Another problem arises because of the way the LIBOR is calculated. With 16 banks providing their estimates with outlier submissions at the bottom and top of the range excluded, the colluders know that it will be impossible to fix it to a specific rate unless almost all of the banks are in their number. That has never been suggested and so if the colluders number only three or four they know that they cannot fix LIBOR but only influence it.
As a result of s188 criminalising only a narrow range of anti-competitive conduct, the nature and complexity of LIBOR takes alleged manipulation outside its ambit. Moreover alleged collusive banks could never face prosecution for alleged price-fixing as the offence only applies to individuals. S2-4 of the Fraud Act 2006 define three ways in which a person can act fraudulently. Of this trio only one is really apposite to alleged false LIBOR submissions – dishonest misrepresentation, or perhaps fraud by abuse of position. Whilst these might seem to fit the facts of the alleged malpractice, the SFO would be obliged not only to identify dishonest conduct but also show some proof of actual gain or loss.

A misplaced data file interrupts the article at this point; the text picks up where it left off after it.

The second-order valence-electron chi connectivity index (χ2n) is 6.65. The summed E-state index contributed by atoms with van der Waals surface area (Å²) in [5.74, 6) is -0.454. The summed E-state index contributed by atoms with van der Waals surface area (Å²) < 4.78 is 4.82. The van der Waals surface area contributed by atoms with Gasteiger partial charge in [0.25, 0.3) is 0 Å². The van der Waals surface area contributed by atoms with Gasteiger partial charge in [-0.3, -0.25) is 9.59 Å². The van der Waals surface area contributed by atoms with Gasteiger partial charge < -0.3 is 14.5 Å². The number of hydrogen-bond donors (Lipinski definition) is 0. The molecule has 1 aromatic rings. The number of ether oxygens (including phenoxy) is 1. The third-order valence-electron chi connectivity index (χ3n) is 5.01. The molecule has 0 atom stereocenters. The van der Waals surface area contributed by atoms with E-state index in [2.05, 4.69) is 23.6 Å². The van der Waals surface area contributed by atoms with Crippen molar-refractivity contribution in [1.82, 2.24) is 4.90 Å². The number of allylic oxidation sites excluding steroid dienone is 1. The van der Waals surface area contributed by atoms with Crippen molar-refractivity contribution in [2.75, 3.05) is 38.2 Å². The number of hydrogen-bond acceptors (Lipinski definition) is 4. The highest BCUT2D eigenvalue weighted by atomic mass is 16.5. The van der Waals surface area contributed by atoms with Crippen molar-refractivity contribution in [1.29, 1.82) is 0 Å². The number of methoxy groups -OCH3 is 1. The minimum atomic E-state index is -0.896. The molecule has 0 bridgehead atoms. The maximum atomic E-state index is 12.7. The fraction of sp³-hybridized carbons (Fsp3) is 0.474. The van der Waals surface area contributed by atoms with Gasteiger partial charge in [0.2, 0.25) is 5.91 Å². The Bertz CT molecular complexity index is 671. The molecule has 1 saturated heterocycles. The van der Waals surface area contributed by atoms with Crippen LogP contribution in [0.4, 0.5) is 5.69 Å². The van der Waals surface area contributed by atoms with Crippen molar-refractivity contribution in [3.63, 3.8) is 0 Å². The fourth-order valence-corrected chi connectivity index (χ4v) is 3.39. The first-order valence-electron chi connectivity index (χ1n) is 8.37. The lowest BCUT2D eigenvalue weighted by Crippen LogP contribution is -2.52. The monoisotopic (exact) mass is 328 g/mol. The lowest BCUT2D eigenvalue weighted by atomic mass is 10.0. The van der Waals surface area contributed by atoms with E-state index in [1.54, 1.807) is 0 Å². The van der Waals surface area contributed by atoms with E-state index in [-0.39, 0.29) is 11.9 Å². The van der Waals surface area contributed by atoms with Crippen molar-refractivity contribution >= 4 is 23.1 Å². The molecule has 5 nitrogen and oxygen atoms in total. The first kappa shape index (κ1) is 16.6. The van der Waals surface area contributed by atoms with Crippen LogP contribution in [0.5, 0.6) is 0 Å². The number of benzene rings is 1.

Can a misrepresentation be inferred from the fact that a bank claimed at 1100 in its LIBOR submission that it would expect to pay X rate yet by noon it was agreeing to pay Y? Put another way, can this submission be judged a false or misleading bid in the light of subsequent conduct? An appreciation of the LIBOR system reveals that there is no inconsistency. A disconnect between the benchmark and the actual cost of borrowing shows only that there is no necessary link between the bank’s estimate and market prices.
Presumably, evidence of foul play would be revealed by contemporaneous emails etc which suggest that the bank’s submission was at odds with what its LIBOR submitters believed it could borrow for. So the misrepresentation is of an individual’s true state of mind or opinion. Whilst the Fraud Act makes it permissible to prosecute for this, the problem is that both the submitter and the intended recipient or victim, in this case the market, knows that the submitter is only making a guess about something hypothetical. Moreover the question the submitter has to give an answer to leaves plenty of scope for doubt: what rate would you pay to borrow in “reasonable market size”? This term is not defined yet presumably the size of a deal will affect its price. What it is which has allegedly been misrepresented becomes a difficult issue. Can you have a misrepresentation amounting to an offence about something so nebulous?